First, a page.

3 Vol. 17, No. 5 March 2013 from the editor By Mark E. Estes AALL Spectrum Fresh Bread Editorial Staff Marketing and Communications Manager Ashley St. John Editorial Director Mark E. Estes Copy Editor Graphic Designer Law Library Journal and AALL Spectrum Committee Chair Vice Chair Members Judy K. Davis Deborah S. Dennison Shaun Esposito Timothy Gallina Ryan Harrington Robert B. Barnett Jr. Kathy Wozbut Linda C. Corbelli Amanda Runyon Marguerite I. Most Alyssa Thurston Mark E. Estes (Ex-Officio) Janet Sinder (Ex-Officio) Deborah L. Rusin (Board Liaison) AALL Executive Board President Vice President/President-Elect Secretary Treasurer Immediate Past President Executive Director Members Kathleen Brown Amy Eaton Lucy Curci-Gonzalez Jean M. Wenger Steven Anderson Deborah L. Rusin Susan J. Lewis Darcy Kirk Kate Hagan Gregory R. Lambert Suzanne Thorpe Ronald E. Wheeler Jr. AALL Spectrum (ISSN: ) is published monthly except January and August with a combined September/October issue by the American Association of Law Libraries, 105 W. Adams Street, Suite 3300, Chicago, IL Telephone: 312/ , fax: 312/ , Periodicals postage paid at Chicago, Illinois, and additional mailing offices. POSTMASTER: Send address changes to AALL Spectrum, 105 W. Adams Street, Suite 3300, Chicago, IL Writers wanted contribute to your Association s magazine. For guidelines, visit spectrum/policy-spectrum.html or contact Editorial Director Mark E. Estes at AALL Spectrum Submissions Article ideas for the following issues must be approved by the editorial director by the following dates: 2013 Issue Approval Deadline Vol. 18 No. 1 Sept./Oct. June 13 No. 2 November July 11 No. 3 December August 8 AALLNET: Advertising Representative Innovative Media Solutions 320 W. Chestnut Street P.O. Box 399 Oneida, IL Telephone: 309/ Fax: 309/ AALL Spectrum is a free benefit of membership in the American Association of Law Libraries. Of each year s dues, $42 is for one year of AALL Spectrum. Nonmembers may subscribe to AALL Spectrum for $75 per year. For membership and/or subscription information, please contact the American Association of Law Libraries at the address above. AALL Publications Disclaimer This publication is provided for informational and educational purposes only. The American Association of Law Libraries does not assume, and expressly disclaims, any responsibility for the statements advanced by the contributors to, and the advertisers in, the Association s publication. Editorial views do not necessarily represent the official position of the Association or of its officers, directors, staff, or representatives. All advertising copy is subject to editorial approval. The Association does not endorse or make any guarantee with respect to any products or services mentioned or advertised in the publication. All content copyright 2013 by the American Association of Law Libraries, except where otherwise expressly indicated. Except as otherwise expressly provided, the author of each item in this issue has granted permission for copies of that item to be made for classroom use or for any other educational purpose, provided that (1) copies are distributed at or below cost, (2) author and AALL Spectrum are identified, and (3) proper notice of copyright is affixed to each copy. For items in which it holds copyright, the American Association of Law Libraries grants permission for copies to be made for classroom use or for any other educational purpose under the same conditions. Ibake bread and brew beer. I began baking in college to save money, starting with a 100-pound sack of wheat from the granary, adding a grist mill from an antique store, and using a sourdough starter from a friend. Each loaf, excluding electricity or gas and my very inexpensive time, priced out to less than a dime a loaf. Now I bake because I prefer my own sourdough whole wheat, basil sourdough, and even gluten-free bread to almost any commercially available loaf. I save time by using a bread machine, buy whole wheat flour instead of grinding it myself, and use a starter from an Alaska sourdough kit, the original depression-era sponge having been mistakenly tossed during one of our moves (heartbreaking, but it was my own fault). Making bread involves kneading the dough, letting it rise, punching it down, letting it rise again, and then rolling it out and finally baking it. Although the three- to four-hour process involves less than an hour of actually touching the dough, it must be touched at specific intervals. I began using a bread machine to bake bread when my schedule made it exceedingly difficult to schedule those necessary blocks of time. I chose to use technology because it promised to save me time while enabling me to have other things I wanted: the smell of homemade bread coming from the kitchen but also the ability to be away from the kitchen while the bread rose and baked. The total time required for making the bread remains the same it still takes three to four hours. But now I can start the process and not worry about returning to the kitchen to punch down the dough and shape it into a loaf. Instead, I press the start button (and even program a delay) and return hours later to fresh-baked bread. That acceptance of and transition to technology came slowly. First, I stopped grinding my own flour. Later, during the heat of a non-air-conditioned summer, I began debating the pros and cons of using a bread machine: not heating up the kitchen, the time and enjoyment of kneading dough, cost of the machine, etc. When my parents offered the bread machine as a present, I concluded that the greater scheduling flexibility and not having to heat the oven (and the kitchen on a hot summer day) made sense. Following the recipes in the extensive owner s manual, I successfully baked many loaves while experimenting and adapting my sourdough recipe with the guidelines in the manual. I logged the failures and successes and each change I made to the recipe. Eventually, I found a combination that consistently produces good loaves for my lunches. Even better, in the morning I can program the machine to produce a loaf of fresh, hot, Italian herb bread just in time for a dinner of fresh crab or salmon from my grill. Or I can program it to bake a loaf of chocolate chip bread overnight for the library staff to enjoy the next morning. I adopted technology to save myself time. As law librarians, we adopt and adapt technology to save our own time and the time of our users. We also do so because our professional competencies call on us to understand new technology and to promote the effective use of technology to solve information problems. More and more users visit library websites via mobile devices because they want immediate and convenient access to our services. Accordingly, we apply technology in order to meet some or all of our users legal information needs through their mobile devices. Successfully applying technology may mean that we must personally invest in some of the technology devices so that we can experience what our users experience. That investment enables us to apply our unique empathic skills to understand how a person interacts with the technology. With that understanding, we refine the technology developed by our libraries or delivered by our information vendors. We improve the user s experience and thus fulfill Ranganathan s Fourth Law: save the reader s time. While satisfying the growing demands of mobile users, we still attend to the traditional user who wants hard copy. We learn how to balance the new demands and the traditional demands. We use the new technologies so that we can model, coach, and teach the interested traditional user how to use the new technologies. For Spectrum, we continue to explore how to improve the magazine s digital delivery while also improving the print version of the magazine. In short, I m pleased with what bread-baking technology has done for me: it has saved me time and led me to brewing liquid bread beer. I m generally pleased with what information technology has done for law librarianship too. Certainly, technology hasn t always made our work lives easier, but when we use opportunities to experiment with improving service, we can learn how to deliver quality services in new ways and in new places. AALL Spectrum March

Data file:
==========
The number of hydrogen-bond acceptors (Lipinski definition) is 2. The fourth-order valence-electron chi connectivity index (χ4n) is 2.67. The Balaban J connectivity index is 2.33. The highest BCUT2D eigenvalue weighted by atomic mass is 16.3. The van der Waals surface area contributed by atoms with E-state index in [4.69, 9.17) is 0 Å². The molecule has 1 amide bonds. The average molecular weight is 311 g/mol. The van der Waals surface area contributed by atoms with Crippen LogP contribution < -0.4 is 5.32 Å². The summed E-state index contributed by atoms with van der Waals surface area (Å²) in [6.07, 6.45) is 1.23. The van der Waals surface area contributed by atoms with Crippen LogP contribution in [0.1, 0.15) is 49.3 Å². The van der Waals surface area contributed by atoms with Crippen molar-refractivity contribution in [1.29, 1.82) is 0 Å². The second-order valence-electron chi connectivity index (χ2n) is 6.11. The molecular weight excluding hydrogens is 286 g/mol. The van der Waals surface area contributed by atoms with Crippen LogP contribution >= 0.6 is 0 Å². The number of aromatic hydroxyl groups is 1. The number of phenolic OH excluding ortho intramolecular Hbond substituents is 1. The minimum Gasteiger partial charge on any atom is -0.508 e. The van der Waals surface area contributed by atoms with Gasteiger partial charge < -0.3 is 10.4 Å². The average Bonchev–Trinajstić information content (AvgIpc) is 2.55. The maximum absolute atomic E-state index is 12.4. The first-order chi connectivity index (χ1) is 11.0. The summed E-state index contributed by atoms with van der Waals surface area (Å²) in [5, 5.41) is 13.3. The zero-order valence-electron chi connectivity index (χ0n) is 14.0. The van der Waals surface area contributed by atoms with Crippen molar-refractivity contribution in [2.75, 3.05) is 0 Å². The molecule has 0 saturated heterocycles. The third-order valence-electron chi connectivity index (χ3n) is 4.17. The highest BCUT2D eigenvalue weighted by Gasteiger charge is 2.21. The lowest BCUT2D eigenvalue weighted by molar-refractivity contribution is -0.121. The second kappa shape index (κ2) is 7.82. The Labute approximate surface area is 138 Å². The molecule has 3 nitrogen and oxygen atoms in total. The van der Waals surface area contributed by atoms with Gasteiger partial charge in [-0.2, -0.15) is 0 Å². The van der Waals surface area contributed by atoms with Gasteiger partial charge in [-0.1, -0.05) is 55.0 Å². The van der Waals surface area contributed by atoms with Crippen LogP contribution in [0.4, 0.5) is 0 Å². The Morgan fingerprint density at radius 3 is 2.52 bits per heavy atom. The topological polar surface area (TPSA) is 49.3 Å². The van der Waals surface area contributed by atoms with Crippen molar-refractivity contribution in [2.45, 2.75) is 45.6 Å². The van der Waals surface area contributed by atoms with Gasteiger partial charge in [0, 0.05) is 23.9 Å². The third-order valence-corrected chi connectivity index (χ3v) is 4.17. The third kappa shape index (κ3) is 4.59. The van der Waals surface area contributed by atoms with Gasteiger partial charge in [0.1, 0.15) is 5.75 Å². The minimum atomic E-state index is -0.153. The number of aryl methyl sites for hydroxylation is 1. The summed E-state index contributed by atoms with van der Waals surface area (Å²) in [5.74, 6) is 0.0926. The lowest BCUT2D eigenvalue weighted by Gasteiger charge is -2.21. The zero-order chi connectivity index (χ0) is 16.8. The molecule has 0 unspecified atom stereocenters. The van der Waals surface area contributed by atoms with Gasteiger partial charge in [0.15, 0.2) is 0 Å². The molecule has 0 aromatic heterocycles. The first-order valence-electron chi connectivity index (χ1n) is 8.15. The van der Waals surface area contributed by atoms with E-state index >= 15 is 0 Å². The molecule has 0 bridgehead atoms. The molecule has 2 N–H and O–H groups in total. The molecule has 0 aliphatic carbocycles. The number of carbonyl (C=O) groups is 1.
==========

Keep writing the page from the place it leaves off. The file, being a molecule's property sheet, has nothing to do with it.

4 contents FEATURES 07 Public Relations: Digital Signage A new tool in your arsenal of knowledge By Deborah Schander 12 The Social Side of Law Libraries How are libraries using and managing social media? By Ashley Ahlbrand 10 How Can We Make Our Discovery Layer More User-Centric? Using Banned Books Week to reconnect with our users By Christine Korytnyk Dulaney 14 Request for Proposal: a Requirement for all Professionals Using an RFP to select the best technology system for your library By Richard Jost 17 Cheaper Online? Our firm library s gradual move to all electronic By LaJean Humphries 21 Attitude is Everything Surveying the perceptions and attitudes of embedded law librarians By Andrea Alexander and Jordan Jefferson 23 The Missing Link Making research easier with linked citations By Nick Harrell Read more Spectrum articles online 2 AALL Spectrum March 2013